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Worker allowed to sue for race discrimination

On Behalf of | Jan 31, 2014 | Workplace Discrimination |

An appellate court has ruled that a Michigan road worker can sue his former employer for race discrimination for putting him in a dangerous position even though the employee had applied for the position months earlier. In 2009, the worker was appointed to be equipment supervisor at Kalamazoo County Road Commission. He had applied for the job several months earlier.

After he was placed in the position, he lasted less than a year before going on medical leave and never returning. The worker said that he suffered from headaches and bronchitis while on the job and was constantly battling soot that had accumulated in his nostrils and throat. He finally left the position due to his health problems and conflict with his superiors.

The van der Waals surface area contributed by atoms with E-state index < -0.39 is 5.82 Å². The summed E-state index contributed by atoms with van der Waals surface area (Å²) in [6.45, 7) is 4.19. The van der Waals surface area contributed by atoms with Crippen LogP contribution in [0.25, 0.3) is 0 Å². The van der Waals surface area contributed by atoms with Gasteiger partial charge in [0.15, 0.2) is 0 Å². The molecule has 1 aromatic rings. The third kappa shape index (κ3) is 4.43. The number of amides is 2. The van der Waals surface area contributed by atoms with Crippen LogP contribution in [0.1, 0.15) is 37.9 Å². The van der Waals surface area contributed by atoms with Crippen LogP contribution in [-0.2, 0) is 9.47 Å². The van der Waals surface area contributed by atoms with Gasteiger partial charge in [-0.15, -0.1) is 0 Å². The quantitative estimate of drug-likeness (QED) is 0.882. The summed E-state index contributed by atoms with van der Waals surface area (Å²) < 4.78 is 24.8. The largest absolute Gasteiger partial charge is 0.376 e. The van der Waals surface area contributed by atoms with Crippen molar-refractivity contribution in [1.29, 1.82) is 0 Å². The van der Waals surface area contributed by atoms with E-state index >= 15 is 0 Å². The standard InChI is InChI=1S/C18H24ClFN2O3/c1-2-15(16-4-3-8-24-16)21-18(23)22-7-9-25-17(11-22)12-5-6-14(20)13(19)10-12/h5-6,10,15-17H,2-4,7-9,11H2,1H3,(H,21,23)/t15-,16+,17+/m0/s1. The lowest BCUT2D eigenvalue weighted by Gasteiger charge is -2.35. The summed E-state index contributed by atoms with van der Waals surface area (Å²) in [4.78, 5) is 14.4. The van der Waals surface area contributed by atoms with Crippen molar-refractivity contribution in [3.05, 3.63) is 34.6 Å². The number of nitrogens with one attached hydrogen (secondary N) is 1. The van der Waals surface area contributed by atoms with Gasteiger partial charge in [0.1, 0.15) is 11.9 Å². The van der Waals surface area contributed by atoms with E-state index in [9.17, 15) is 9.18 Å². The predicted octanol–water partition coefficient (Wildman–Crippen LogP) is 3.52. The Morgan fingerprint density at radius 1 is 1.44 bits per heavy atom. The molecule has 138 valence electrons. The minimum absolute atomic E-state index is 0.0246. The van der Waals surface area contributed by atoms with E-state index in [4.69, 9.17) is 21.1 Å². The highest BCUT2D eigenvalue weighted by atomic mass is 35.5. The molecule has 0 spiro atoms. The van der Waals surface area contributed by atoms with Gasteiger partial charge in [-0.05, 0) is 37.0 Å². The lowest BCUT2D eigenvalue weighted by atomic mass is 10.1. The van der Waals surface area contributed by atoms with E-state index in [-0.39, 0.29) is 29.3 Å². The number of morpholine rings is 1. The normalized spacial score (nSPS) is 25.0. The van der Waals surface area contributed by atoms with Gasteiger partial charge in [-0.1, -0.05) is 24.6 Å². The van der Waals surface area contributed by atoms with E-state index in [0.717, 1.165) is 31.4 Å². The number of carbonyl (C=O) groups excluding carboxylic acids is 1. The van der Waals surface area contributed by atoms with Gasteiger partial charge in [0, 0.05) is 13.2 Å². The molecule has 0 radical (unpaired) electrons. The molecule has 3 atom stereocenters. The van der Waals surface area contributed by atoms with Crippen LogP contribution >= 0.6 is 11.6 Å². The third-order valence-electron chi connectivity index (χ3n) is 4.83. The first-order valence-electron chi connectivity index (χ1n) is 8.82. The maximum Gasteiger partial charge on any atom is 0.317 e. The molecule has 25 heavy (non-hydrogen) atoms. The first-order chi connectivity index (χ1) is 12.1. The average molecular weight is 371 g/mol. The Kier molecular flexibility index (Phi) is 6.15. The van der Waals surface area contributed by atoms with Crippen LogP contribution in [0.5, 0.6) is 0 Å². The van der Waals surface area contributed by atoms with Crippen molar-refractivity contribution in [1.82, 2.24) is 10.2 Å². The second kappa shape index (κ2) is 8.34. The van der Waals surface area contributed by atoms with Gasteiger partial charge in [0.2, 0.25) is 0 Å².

The Hispanic worker then filed suit against the company, claiming he was placed in the position out of discrimination. In a far-reaching decision, two of the three judges on the 6th U.S. Circuit Court of Appeals agreed that he should have the opportunity to file suit. One of the judges said that the man’s working conditions sounded intolerable. The dissenting judge said that he could not see how a person could claim to be discriminated by being placed in a job he had applied for.

A labor law expert said that the details of the case were very unusual. She added that although he had applied for the job earlier, he hadn’t applied when he was transfer and that the change was to an extremely unpleasant position. Discrimination and employment law cases are rarely simple and clear-cut. There are often numerous complexities and technical aspects. An employment law attorney could help an individual determine whether their discrimination suit has merit and then advocate on their behalf in any hearings or courtroom appearances.

Source: SF Gate, “New legal bar set in case of road worker’s job”, Ed White, January 20, 2014


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